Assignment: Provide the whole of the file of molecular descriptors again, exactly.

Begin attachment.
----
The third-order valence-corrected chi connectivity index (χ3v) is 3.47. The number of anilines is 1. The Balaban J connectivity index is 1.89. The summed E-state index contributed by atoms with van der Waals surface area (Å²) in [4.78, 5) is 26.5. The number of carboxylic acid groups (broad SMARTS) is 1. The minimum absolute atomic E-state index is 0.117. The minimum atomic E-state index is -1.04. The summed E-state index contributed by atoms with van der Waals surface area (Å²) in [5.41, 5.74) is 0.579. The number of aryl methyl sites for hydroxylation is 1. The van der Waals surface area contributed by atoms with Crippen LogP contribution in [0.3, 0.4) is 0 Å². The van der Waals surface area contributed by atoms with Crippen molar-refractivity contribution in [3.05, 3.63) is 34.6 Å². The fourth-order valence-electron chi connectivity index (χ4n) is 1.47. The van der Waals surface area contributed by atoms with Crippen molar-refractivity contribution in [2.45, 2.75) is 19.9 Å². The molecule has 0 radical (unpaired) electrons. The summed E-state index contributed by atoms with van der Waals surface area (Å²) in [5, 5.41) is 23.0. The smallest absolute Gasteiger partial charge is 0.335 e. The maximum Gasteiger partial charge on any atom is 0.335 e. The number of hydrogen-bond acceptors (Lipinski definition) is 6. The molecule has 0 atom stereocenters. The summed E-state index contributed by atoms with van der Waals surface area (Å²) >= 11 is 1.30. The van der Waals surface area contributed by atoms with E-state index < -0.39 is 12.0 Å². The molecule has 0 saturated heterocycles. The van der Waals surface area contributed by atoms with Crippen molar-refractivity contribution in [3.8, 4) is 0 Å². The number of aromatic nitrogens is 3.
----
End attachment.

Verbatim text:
The third-order valence-corrected chi connectivity index (χ3v) is 3.47. The number of anilines is 1. The Balaban J connectivity index is 1.89. The summed E-state index contributed by atoms with van der Waals surface area (Å²) in [4.78, 5) is 26.5. The number of carboxylic acid groups (broad SMARTS) is 1. The minimum absolute atomic E-state index is 0.117. The minimum atomic E-state index is -1.04. The summed E-state index contributed by atoms with van der Waals surface area (Å²) in [5.41, 5.74) is 0.579. The number of aryl methyl sites for hydroxylation is 1. The van der Waals surface area contributed by atoms with Crippen LogP contribution in [0.3, 0.4) is 0 Å². The van der Waals surface area contributed by atoms with Crippen molar-refractivity contribution in [3.05, 3.63) is 34.6 Å². The fourth-order valence-electron chi connectivity index (χ4n) is 1.47. The van der Waals surface area contributed by atoms with Crippen molar-refractivity contribution in [2.45, 2.75) is 19.9 Å². The molecule has 0 radical (unpaired) electrons. The summed E-state index contributed by atoms with van der Waals surface area (Å²) in [5, 5.41) is 23.0. The smallest absolute Gasteiger partial charge is 0.335 e. The maximum Gasteiger partial charge on any atom is 0.335 e. The number of hydrogen-bond acceptors (Lipinski definition) is 6. The molecule has 0 atom stereocenters. The summed E-state index contributed by atoms with van der Waals surface area (Å²) >= 11 is 1.30. The van der Waals surface area contributed by atoms with E-state index < -0.39 is 12.0 Å². The molecule has 0 saturated heterocycles. The van der Waals surface area contributed by atoms with Crippen molar-refractivity contribution in [3.8, 4) is 0 Å². The number of aromatic nitrogens is 3.